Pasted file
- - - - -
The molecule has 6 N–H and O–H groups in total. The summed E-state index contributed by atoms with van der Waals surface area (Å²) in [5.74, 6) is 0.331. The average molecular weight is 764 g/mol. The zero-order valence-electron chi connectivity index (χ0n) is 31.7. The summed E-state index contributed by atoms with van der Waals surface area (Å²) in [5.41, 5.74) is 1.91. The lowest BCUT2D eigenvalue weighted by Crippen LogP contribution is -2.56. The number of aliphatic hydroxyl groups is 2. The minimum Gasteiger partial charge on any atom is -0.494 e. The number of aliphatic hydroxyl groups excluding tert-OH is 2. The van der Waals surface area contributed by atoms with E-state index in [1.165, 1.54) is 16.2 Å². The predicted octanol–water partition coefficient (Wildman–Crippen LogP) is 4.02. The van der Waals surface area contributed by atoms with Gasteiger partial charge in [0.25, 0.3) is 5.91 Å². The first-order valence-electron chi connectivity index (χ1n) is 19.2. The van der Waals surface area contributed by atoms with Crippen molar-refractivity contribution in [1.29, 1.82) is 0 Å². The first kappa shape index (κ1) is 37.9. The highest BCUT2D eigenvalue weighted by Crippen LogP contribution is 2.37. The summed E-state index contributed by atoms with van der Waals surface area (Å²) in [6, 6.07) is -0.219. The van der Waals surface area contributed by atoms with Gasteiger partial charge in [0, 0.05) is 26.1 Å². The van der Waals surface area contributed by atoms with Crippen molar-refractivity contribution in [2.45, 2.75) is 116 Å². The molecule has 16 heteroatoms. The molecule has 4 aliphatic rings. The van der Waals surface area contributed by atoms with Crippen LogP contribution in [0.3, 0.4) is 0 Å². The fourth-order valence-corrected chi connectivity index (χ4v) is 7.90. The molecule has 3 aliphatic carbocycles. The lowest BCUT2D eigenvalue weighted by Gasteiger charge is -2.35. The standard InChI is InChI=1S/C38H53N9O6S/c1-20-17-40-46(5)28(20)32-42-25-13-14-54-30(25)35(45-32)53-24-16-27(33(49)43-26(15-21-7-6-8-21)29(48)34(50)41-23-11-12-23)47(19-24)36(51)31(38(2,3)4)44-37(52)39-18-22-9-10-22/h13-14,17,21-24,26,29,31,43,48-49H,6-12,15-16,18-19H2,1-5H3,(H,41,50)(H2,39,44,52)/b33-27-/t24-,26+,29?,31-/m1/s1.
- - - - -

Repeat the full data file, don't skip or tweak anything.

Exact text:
The molecule has 6 N–H and O–H groups in total. The summed E-state index contributed by atoms with van der Waals surface area (Å²) in [5.74, 6) is 0.331. The average molecular weight is 764 g/mol. The zero-order valence-electron chi connectivity index (χ0n) is 31.7. The summed E-state index contributed by atoms with van der Waals surface area (Å²) in [5.41, 5.74) is 1.91. The lowest BCUT2D eigenvalue weighted by Crippen LogP contribution is -2.56. The number of aliphatic hydroxyl groups is 2. The minimum Gasteiger partial charge on any atom is -0.494 e. The number of aliphatic hydroxyl groups excluding tert-OH is 2. The van der Waals surface area contributed by atoms with E-state index in [1.165, 1.54) is 16.2 Å². The predicted octanol–water partition coefficient (Wildman–Crippen LogP) is 4.02. The van der Waals surface area contributed by atoms with Gasteiger partial charge in [0.25, 0.3) is 5.91 Å². The first-order valence-electron chi connectivity index (χ1n) is 19.2. The van der Waals surface area contributed by atoms with Crippen molar-refractivity contribution in [1.29, 1.82) is 0 Å². The first kappa shape index (κ1) is 37.9. The highest BCUT2D eigenvalue weighted by Crippen LogP contribution is 2.37. The summed E-state index contributed by atoms with van der Waals surface area (Å²) in [6, 6.07) is -0.219. The van der Waals surface area contributed by atoms with Gasteiger partial charge in [0, 0.05) is 26.1 Å². The van der Waals surface area contributed by atoms with Crippen molar-refractivity contribution in [2.45, 2.75) is 116 Å². The molecule has 16 heteroatoms. The molecule has 4 aliphatic rings. The van der Waals surface area contributed by atoms with Crippen LogP contribution in [0.3, 0.4) is 0 Å². The fourth-order valence-corrected chi connectivity index (χ4v) is 7.90. The molecule has 3 aliphatic carbocycles. The lowest BCUT2D eigenvalue weighted by Gasteiger charge is -2.35. The standard InChI is InChI=1S/C38H53N9O6S/c1-20-17-40-46(5)28(20)32-42-25-13-14-54-30(25)35(45-32)53-24-16-27(33(49)43-26(15-21-7-6-8-21)29(48)34(50)41-23-11-12-23)47(19-24)36(51)31(38(2,3)4)44-37(52)39-18-22-9-10-22/h13-14,17,21-24,26,29,31,43,48-49H,6-12,15-16,18-19H2,1-5H3,(H,41,50)(H2,39,44,52)/b33-27-/t24-,26+,29?,31-/m1/s1.